Do you struggle to get your child or children into reading? Is it a big occasion when they finally pick up a book? Parents, we understand.
The summer holidays are a time for your kids to let loose after a long year at school, and while they are likely more interested in playing with friends and watching screens, keeping up their reading during the long break is important. It's also a lovely way for parents and children to bond.
As part of HELLO!'s Back to School Digital Issue guest-edited by Alesha Dixon, we spoke to former primary school teacher Emma Shingleton of Education Resource Experts PlanBee for some advice on instilling a love of reading in children.
Emma tells us: "I advise reading from the very beginning with your child, from the moment they start a bedtime routine and make it a good habit that you read a story with them every night."
Read her top tips below…
It is important for children to keep up reading over the summer break
Different ways to read and listen to stories
"Reading doesn't always have to be you reading to your child," reveals Emma.
"If you've got an older child, obviously them reading to you is a good way to engage them in reading, but there are also so many amazing reading tools out there you can use.
"Toniebox is a storytelling box that you put next to their bed and they come with little characters. The child has ownership over it so they can choose what they like, pop the character on the box and it starts telling the story. So it doesn't always have to be the traditional way of reading.
"As teachers, we recommend they read for about 10 minutes a day – this could be listening to a story, putting on an audiobook, or reading along and listening to the story at the same time.
"We have to come away from the assumption that we have to read with our child for them to be learning because independent learning is just as important."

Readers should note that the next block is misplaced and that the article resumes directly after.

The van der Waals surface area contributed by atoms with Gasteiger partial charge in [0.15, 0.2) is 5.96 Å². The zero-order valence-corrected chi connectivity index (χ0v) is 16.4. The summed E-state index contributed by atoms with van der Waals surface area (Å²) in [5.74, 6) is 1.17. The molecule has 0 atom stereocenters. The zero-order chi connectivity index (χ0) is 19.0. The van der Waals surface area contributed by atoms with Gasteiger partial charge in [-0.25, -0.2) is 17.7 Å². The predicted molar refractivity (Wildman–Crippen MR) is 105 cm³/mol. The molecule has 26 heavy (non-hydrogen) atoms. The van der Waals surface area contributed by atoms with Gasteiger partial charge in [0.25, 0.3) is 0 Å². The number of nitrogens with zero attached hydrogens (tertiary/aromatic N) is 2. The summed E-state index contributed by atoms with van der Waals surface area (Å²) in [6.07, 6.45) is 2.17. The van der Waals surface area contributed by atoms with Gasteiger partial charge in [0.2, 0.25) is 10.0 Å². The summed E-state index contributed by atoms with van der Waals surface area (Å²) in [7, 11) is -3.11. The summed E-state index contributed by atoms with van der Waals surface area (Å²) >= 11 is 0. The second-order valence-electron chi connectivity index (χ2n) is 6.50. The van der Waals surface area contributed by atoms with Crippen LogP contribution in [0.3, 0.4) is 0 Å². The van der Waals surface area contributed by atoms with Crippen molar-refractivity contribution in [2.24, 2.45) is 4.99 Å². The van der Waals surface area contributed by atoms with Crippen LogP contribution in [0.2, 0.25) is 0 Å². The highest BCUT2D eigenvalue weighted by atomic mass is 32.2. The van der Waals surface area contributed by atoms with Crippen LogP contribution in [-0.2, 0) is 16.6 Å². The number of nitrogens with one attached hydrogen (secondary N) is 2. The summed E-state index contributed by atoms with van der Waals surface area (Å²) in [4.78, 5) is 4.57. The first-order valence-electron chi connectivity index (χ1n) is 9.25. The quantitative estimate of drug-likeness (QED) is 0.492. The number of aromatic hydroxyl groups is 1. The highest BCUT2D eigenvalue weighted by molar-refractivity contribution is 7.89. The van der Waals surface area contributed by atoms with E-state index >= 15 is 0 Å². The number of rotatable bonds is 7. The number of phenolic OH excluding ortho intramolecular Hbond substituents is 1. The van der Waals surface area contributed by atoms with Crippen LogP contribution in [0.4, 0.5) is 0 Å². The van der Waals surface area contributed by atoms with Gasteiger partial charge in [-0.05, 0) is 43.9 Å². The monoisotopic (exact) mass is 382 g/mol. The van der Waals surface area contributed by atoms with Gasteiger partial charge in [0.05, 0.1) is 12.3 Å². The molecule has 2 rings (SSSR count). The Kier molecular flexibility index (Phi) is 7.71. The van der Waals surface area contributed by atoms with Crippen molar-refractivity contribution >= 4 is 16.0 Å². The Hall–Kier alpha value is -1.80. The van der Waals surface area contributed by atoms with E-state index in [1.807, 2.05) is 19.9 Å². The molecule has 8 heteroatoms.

Create a reading den
"Another tip I'd recommend is to create a reading corner or den for your child.
"My little one has a little nook in the corner of his room where there's a couple of pillows, some shelves from Ikea, and picture books displayed on the shelves in his bedroom, so he can choose which books he'd like to read. It's a nice comfy place where he can go and chill out and read.
"It's similar to what we'd have in a classroom at school, a reading corner. It doesn't have to cost much. Most parents have tons of books. You can go to charity shops and buy books for 50p. Then just get a couple of cushions and some shelves.
"Displaying the cover of a book is important because just seeing the spine of a book doesn't always grab a child's attention. You could even display them on top of a chest of drawers.
"Often children do feel like reading is work and think, 'Do I have to go and read?' But if it's made exciting for them, that helps."
Children are likely more interested in watching screens
Mix up their reading material
"Your child doesn't have to read a classic book to get into reading – they could read a newspaper for children, magazines that they like and even reading online.